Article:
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Ortiz v. State Farm Lloyds

Supreme Court of Texas

February 20, 2019, Argued; June 28, 2019, Opinion Delivered

No. 17-1048


 [*129]  We are asked in this case to determine the effect of an insurer's payment of an appraisal award on an insured's claims for breach of contract, bad faith insurance practices, and violations of the Texas Prompt Payment of Claims Act. We hold that the insurer's payment of the award bars the insured's breach of contract claim premised on failure to pay the amount of the covered loss. We further hold that the payment bars the insured's common law and statutory bad faith claims to the extent the only actual damages sought are lost policy benefits. Finally, in accordance with our contemporaneously issued opinion [**5]  in Barbara Technologies Corp. v. State Farm Lloyds, 589 S.W.3d 806, 2019 Tex. LEXIS 687 (Tex. 2019), we hold that the insured may proceed on his claim under the Prompt Payment Act. Accordingly, we affirm the court of appeals' judgment in part and reverse it in part.

I. Background

Oscar Ortiz had a homeowners insurance policy with State Farm Lloyds and submitted a policy claim to State Farm for wind and hail damage to his home. State Farm sent an adjuster to inspect the property, and the adjuster estimated the amount of the damage caused by wind or hail to be $732.53, which was below the policy's $1,000 deductible. The adjuster "observed additional damage [that he concluded was] not caused by hail" and thus was not covered by the policy. In response to State Farm's request that Ortiz forward any estimates "related to this loss that exceed your deductible," Ortiz sent State Farm an estimate he received from a public adjuster valuing the loss at $23,525.99. State Farm conducted a second inspection with the public adjuster present and revised the damage estimate to $973.94, again concluding the damage amount did not exceed the deductible.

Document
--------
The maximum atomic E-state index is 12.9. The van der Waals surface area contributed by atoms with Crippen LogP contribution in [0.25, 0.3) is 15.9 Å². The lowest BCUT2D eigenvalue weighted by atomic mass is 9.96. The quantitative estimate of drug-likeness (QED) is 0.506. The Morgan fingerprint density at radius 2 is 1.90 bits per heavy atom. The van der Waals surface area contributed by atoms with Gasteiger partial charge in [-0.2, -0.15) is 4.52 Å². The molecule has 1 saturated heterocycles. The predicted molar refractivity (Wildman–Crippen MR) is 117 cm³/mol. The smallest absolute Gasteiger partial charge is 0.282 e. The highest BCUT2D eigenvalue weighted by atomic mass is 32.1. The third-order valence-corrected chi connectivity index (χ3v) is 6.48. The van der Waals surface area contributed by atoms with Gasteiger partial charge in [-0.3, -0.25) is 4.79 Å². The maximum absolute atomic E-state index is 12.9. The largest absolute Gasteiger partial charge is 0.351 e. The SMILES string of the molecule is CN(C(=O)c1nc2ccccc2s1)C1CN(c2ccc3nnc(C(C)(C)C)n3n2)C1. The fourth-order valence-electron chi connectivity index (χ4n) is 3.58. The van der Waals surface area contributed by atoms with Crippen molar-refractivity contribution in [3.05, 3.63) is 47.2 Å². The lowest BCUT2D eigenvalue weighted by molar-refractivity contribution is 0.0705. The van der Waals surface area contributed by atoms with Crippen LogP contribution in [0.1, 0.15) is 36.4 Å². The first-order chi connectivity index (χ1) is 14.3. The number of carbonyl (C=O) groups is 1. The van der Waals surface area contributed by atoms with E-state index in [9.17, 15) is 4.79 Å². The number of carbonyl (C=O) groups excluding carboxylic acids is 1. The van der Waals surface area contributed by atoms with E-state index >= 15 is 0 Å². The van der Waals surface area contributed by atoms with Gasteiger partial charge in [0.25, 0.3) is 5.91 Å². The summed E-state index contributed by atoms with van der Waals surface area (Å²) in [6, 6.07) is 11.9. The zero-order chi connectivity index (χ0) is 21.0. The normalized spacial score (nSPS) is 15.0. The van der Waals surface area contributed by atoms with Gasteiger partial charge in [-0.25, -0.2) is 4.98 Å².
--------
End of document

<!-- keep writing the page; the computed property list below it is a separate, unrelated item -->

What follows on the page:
Approximately six weeks after being notified of the results of the second inspection,1 Ortiz sued State Farm for breach of contract, violations of [**6]  the Prompt Payment Act,2 and statutory and common law bad  [*130]  faith insurance practices.3 State Farm answered and, approximately two months later, demanded an appraisal pursuant to the parties' insurance policy, which provides in pertinent part:

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589 S.W.3d 127 *; 2019 Tex. LEXIS 678 **; 2019 WL 2710032


Subsequent History: Rehearing denied by Ortiz v. State Farm Lloyds, 2019 Tex. LEXIS 1252 (Tex., Dec. 13, 2019)


Ortiz v. State Farm Lloyds, 568 S.W.3d 156, 2017 Tex. App. LEXIS 10395 (Tex. App. San Antonio, Nov. 8, 2017)


appraisal, insurer, appraisal award, damages, benefits, attorney's fees, actual damage, summary judgment, amount of loss, covered loss, trial court, policy benefits, breach of contract, bad faith claim, statutory violation, estimate, parties, breach of contract claim, court of appeals, insured's claim, deductible, adjuster, breached, costs

Civil Procedure, Appeals, Standards of Review, De Novo Review, Summary Judgment Review, Standards of Review, Judgments, Summary Judgment, Insurance Law, Claim, Contract & Practice Issues, Appraisals, Defenses, Demurrers & Objections, Affirmative Defenses, Waiver, Business & Corporate Compliance, Contracts Law, Breach, Breach of Contract Actions, Antitrust & Trade Law, Consumer Protection, Deceptive & Unfair Trade Practices, State Regulation, Liability & Performance Standards, Governments, Courts, Common Law, Liability & Performance Standards, Good Faith & Fair Dealing, Bad Faith & Extracontractual Liability, Payment Delays & Denials, Bad Faith & Extracontractual Liability, Legislation, Statutory Remedies & Rights, Remedies, Damages, Costs & Attorney Fees, Attorney Fees & Expenses, Basis of Recovery, Costs & Attorney Fees